Since then, I’ve been a faithful Jetstream fan. I’ve purchased and used capped versions, retractable versions, and a bunch of multipen versions. The low viscosity ink is just amazingly smooth. I’ve never been without some form of Jetstream pen. Even as I branch out into other brands, other price points, and other ink types, the Jetstream remains a “go to” pen. Want a superb writing experience? Grab a Jetstream. It’s that simple.

Uniball Jetstream Rubber Body Series

This particular model is from the Rubber Body Series (0.7 mm, orange body), purchased from JetPens, and is a current favorite. The rubber body is smooth and warm, with just a bit of grip. I like the matte finish on the knock and the…ummmm, what’s it called?…the nosecone?

At work

At play

Monday morning

Relaxing on Saturday

At $4.25, it’s a great pen at a great deal. You simply can’t go wrong with a Jetstream. And you REALLY can’t go wrong with a rubber body ORANGE Jetstream.

Writing sample

Ah, yes…2004. It was a very good year.


AND NOW, YOU can WIN this pen! That’s right (write!)…I have a brand new orange Jetstream to give away. Here’s how it works:

1) Post a comment here (one per person, please). Say hi, offer an opinion, tell me why you’d like to win, tell me about your favorite pen(s)…

2) The deadline for commenting is 11:59 pm Sunday May 27th.

3) The first entry will be assigned #1, the 2nd will be assigned #2, etc. You get the drift.

4) On Monday May 28th, I’ll select the winner via a random number generator, and post the result here. We’ll sort out the mailing details after that.

5) Until I figure out what shipping pens internationally entails, this contest is open to US residents only. (Sorry about that!)

The best part? Even if you don’t win, you can pick up this awesome pen at JetPens yourself for less than the cost of a McDonald’s lunch. THAT’S a WIN-WIN situation.

Good luck.

A Stunner: The Monteverde One Touch Engage Retractable Ink Ball Pen

A mouthful of a name, to be sure. This is a pen I’ve had my eye on for a LONG time. It’s been docked on my Maybe/Someday list for quite a while. But I haven’t been able to track down any comprehensive reviews, and because I didn’t know how it wrote, and because it IS a bit on the pricey side, I kept pondering (as is my MO). Eventually the pondering got tiresome (as pondering does), so after a brief email exchange with Brad at Daly’s Pen Shop, I decided to just go for it. (Shocking, I know. I bet you thought I was going to write, “I decided not to buy it. The end.”)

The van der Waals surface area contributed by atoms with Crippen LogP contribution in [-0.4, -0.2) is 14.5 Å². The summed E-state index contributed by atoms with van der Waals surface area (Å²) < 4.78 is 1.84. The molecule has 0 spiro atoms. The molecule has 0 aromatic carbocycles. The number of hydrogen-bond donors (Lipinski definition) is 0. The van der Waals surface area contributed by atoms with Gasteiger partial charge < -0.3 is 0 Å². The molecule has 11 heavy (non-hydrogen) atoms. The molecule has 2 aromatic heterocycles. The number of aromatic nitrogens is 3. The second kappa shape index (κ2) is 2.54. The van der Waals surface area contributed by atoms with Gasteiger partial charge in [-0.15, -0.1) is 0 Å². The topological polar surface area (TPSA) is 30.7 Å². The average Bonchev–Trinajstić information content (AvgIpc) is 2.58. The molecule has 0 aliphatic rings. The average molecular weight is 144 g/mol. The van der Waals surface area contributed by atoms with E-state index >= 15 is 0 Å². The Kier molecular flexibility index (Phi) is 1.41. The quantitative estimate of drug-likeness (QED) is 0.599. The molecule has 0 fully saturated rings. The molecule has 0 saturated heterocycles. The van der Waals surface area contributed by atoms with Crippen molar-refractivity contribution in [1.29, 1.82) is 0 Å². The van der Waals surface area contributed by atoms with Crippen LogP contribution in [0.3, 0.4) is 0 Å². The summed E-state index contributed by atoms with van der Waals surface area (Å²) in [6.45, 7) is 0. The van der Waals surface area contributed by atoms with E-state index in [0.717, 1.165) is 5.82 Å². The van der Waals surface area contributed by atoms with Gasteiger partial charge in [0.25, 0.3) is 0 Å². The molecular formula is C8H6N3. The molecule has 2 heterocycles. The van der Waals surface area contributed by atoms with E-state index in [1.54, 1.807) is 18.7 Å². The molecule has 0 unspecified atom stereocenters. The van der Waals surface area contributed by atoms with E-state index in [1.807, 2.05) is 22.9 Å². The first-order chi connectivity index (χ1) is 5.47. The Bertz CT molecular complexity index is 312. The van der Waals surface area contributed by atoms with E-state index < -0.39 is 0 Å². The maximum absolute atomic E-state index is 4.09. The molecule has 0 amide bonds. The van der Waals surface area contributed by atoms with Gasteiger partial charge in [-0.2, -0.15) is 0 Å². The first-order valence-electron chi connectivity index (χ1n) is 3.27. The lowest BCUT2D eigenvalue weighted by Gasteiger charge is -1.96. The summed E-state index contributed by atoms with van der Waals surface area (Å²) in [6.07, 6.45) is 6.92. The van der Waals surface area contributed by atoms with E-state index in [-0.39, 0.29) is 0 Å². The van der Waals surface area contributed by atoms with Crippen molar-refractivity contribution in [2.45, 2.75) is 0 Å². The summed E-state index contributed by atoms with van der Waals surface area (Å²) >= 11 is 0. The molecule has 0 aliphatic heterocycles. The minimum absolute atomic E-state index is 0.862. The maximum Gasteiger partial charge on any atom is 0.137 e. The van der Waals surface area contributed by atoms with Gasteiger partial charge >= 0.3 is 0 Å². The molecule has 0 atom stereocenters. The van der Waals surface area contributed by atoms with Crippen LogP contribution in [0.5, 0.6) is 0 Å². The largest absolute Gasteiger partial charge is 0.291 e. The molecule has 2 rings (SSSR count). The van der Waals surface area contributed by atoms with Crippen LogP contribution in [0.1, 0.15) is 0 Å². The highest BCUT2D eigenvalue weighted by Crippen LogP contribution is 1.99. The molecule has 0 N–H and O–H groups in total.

It arrived last week. So cool.

Monteverde One Touch Engage

And a writing sample…

Let’s get to the obvious stuff first. As you can see, this is not a fine line, and the writing experience runs on the wet side. Let me back up a bit to explain that this pen is a retractable rollerball (actually, “ink ball”) that uses fountain pen ink (via the included cartridges or converter) rather than a standard rollerball refill. Thus the wetness. And thus the coolness. I’m currently using the cartridge that came with the pen, but I also ordered a few packs of Private Reserve cartridges in other colors (Lake Placid Blue, Copper Burst, and Chocolate) to mix things up a bit. There are 30+ colors of Private Reserve cartridges available, so if you have no desire to work with bottled ink, you can still experience a world of color options. A converter is included with the pen, so I may get brave and explore the world of bottled ink someday. It could happen!

Disassembled One Touch Engage with cartridge installed

When the pen arrived, I popped in the cartridge (a nice little pamphlet explains what goes where), topped it with the cartridge adapter, reassembled the pen, and grabbed a sheet of paper. The One Touch wrote immediately. I didn’t even have to make a tiny scribble to get it going. This pen is a very smooth writer, but as I said (and as you can see), the line is on the thick side and is wetter than your run-of-the-mill rollerball– more like a fountain pen, which makes total sense.

Because of the wetness (which I enjoy!), I quickly realized that this pen requires paper that is able to handle the free flow of ink. The Levenger Circa paper on which I initially wrote this review does very well, but after doing a little poking around, I decided to also order a stack of Clairfontaine notebooks from Goulet Pens as this paper sounds like it’ll be just the ticket. If you write on any old paper, you will see feathering and bleed-through. But with good paper, it’s a dream.

Page one of this review, on Levenger Circa paper

The body is simply stunning, which is why I couldn’t stop pondering it. According to the Monteverde website, the One Touch is “made of handmade high quality Carbon Fiber,” and I can attest that this is true. This pen is solid, shiny, subtle, and very, very sturdy. The knock is also substantial and engages easily (with “one touch”). I especially like the Monteverde logo on the knock…a great detail.

Monteverde logo on knock

One Touch clip and carbon fiber